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Sykesville man returning to History Channel reality show

THURMONT - Sykesville resident Adam Benson is about to be shown in his second round on reality television; a round he said is all about redemption and "showing that the old guy may still have a little game left."

Benson, 48, was selected for the History Channel's "All-Star" season of "Top Shots," a competition show in which 16 participants have various shooting challenges using weapons with historical significance. The winner receives $100,000 and a speed boat.

The All-Star season premieres at 10 p.m. today, and involves past contestants evenly divided from the show's past four seasons.

Benson, who works in construction management, competed in the first season of the show in 2010. He ultimately came in sixth place after missing a target.

"It was an unfortunate mistake and nerves got me," Benson said. "I needed to be perfect and I wasn't, so off I went into the sunset."

Though the first season included challenges such as shooting upside-down and shooting to move a guillotine rope, Benson said "politics" among the 16 competitors, who initially had to vote each other off a la "Survivor," played a major role in his portrayal.

"You don't take six weeks off from your home and family to hold hands and sing 'Kumbaya,'" said Benson, a husband and father of a 13-year-old son and an 11-year-old daughter.

Benson said he drew criticism for suggesting his team vote off the better shooters and for verbally attacking a fellow competitor whom he thought double crossed him.

"This time I expected a higher caliber of people since it's All-Stars," Benson said. "I'm a Marine; I'm either your best friend or your worst enemy. First season, someone became my worst enemy."

Nonetheless, Benson said he also approached this season with "a little less competition and a little more heart."

The All-Star season was filmed last fall in Santa Clarita, Calif. Since the season has yet to start, Benson said he could not reveal much, but described this season's premise as: "No voting, no games, no politics, all skill."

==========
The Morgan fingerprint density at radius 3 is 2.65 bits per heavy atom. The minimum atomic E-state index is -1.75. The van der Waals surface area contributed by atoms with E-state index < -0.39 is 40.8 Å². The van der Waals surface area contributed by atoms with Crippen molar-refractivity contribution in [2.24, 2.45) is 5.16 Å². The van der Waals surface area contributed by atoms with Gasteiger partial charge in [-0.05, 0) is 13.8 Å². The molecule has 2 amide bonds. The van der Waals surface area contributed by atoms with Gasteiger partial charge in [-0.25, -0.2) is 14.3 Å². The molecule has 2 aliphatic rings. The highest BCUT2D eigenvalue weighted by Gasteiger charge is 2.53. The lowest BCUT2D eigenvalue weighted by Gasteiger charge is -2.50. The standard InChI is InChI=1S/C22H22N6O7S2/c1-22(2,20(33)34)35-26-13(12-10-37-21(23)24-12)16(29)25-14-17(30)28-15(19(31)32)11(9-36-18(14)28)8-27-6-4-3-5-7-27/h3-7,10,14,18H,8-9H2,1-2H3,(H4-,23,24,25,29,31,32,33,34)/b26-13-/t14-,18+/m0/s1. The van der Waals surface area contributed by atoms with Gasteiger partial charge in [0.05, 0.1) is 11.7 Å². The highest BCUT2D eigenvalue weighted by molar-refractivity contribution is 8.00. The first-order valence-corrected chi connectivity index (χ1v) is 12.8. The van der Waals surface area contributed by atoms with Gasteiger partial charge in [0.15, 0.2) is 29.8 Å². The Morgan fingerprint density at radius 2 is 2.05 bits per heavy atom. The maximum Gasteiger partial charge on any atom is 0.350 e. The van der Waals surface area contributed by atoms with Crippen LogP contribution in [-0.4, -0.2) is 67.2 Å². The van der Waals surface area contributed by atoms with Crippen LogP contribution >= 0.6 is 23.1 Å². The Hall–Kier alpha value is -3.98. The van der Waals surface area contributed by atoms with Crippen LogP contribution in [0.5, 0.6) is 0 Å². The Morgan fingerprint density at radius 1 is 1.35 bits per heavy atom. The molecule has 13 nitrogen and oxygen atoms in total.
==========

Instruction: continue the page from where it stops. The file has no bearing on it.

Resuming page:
"That's all anyone wanted in the first place," he said.

The first episode - which Benson was allowed to discuss because it is already being previewed - involves the competitors shooting World War I rifles while going across a rope bridge with various distractions.

"They had things going off and fire ... I got up and patted myself because I didn't know if I was on fire," Benson said.

He said all of the competitors lived in a mansion without phones, TVs or computers, allowing for no outside distractions. The show's host is former "Survivor" runner up Colby Donaldson.

Benson said he learned to shoot as a Marine, which he said would have been his career were it not for a motorcycle accident. When it comes to gun shooting, Benson said he did not have one gun in which he specializes.

"I'm kind of good at everything but I'm not the best at anything," he said. "To be the best, you have to do nothing but this. I don't choose to do nothing but this."

Benson's true passion: Hunting with a bow and arrow.

"Bow hunting is more of a lifestyle. You spend a lot of time in the woods and it's very personal," he said.

Benson also testified last March before the Gun Control Task Force from the Maryland House of Delegates in Annapolis regarding gun control in Maryland.

"Guns in the hands of law-abiding people is not the problem. Instead of trying to ban everyone and everything to try to stop one problem, try to stop the problem by going to the problem," Benson said.

He said he also resented the fact that as a Marine he could use a weapon to protect his country, but he couldn't use the same weapon to protect his family.

The same thick skin Benson used to testify in Annapolis has also come in handy when he has seen some harsh online criticism regarding his portrayal in the first season of "Top Shots."

"No one who actually matters or who actually knows me had anything but the highest regard for the first season and they're all looking forward to this season," Benson said.

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